hybrid session

BaladoWeb : Produire et diffuser des balados - Élise Casavant, Sandra Laine (hybrid)

Développée en collaboration par l’équipe du service national du Récit, domaine des langues, et Bibliothèque et Archives nationales du Québec, le projet BaladoWeb propose une immersion dans le monde captivant de la production de balados. Nous offrons au personnel enseignant des ressources pédagonumériques afin d’accompagner leurs élèves dans une démarche complète de production de balados, de la conception à la diffusion. Le projet met l’accent sur la créativité, la pertinence culturelle ainsi que le développement de compétences numériques et informationnelles.

hybrid session

Lightning talks

Access to Literature in Canadian Prisons - Paige Sabourin

How do we get books to incarcerated people in Canada? What barriers do people face, and how can we as information professionals increase access?


Reading and learning are essential. Everyone must have access to information: for pleasure, for education, for connection to the world. This talk will contain a brief overview of the laws that govern the sending of books to prisoners in


Canada and the history of books-to-prisoner projects. We will also discuss our process of remote reference interviews, censorship, and answer any questions ABQLA members might have about access to literature and information in Canadian prisons.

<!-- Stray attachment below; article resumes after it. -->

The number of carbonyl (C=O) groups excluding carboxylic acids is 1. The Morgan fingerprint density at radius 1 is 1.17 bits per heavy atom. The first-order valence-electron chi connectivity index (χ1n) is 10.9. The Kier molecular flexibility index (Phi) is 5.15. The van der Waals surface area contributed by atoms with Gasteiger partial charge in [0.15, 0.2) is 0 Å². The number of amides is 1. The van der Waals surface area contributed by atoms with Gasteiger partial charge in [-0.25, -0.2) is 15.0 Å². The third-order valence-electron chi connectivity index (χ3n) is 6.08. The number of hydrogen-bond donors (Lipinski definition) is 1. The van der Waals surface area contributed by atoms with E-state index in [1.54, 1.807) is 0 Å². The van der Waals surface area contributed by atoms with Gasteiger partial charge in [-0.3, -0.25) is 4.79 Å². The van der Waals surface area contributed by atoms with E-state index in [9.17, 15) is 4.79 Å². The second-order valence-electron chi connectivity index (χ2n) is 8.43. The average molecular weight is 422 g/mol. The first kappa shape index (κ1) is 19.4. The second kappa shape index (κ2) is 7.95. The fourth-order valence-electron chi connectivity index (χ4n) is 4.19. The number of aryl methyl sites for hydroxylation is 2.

Making the ABQLA Archives Accessible: Insights on Archival Practice and Futureproofing - Kevin Mancini

Who are the users and how will they find it? This year’s practicum focused on improving accessibility to the ABQLA archives. The creation of a new finding aid and the digitization of the ABQLA bulletins marks a major step towards consolidating the association’s paper and digital archives. Practicum student, Kevin Mancini shares his experiences on working in the archives and laying the foundation for what the archive can become.

La quête d’une bibliothécaire système vers l’optimisation du partage d’information - Caroline Gadoury

Les bibliothécaires système ne sont pas seulement des spécialistes des systèmes. Iels servent aussi de courroie de transmission de l’information entre le fournisseur de SIGB et les équipes qui l’utilisent. D’un côté viennent les mises à jour et les changements technologiques, de l’autre, les demandes d’amélioration, les questions techniques par rapport à l’outil et sur les questions de procédures et modalités de circulation.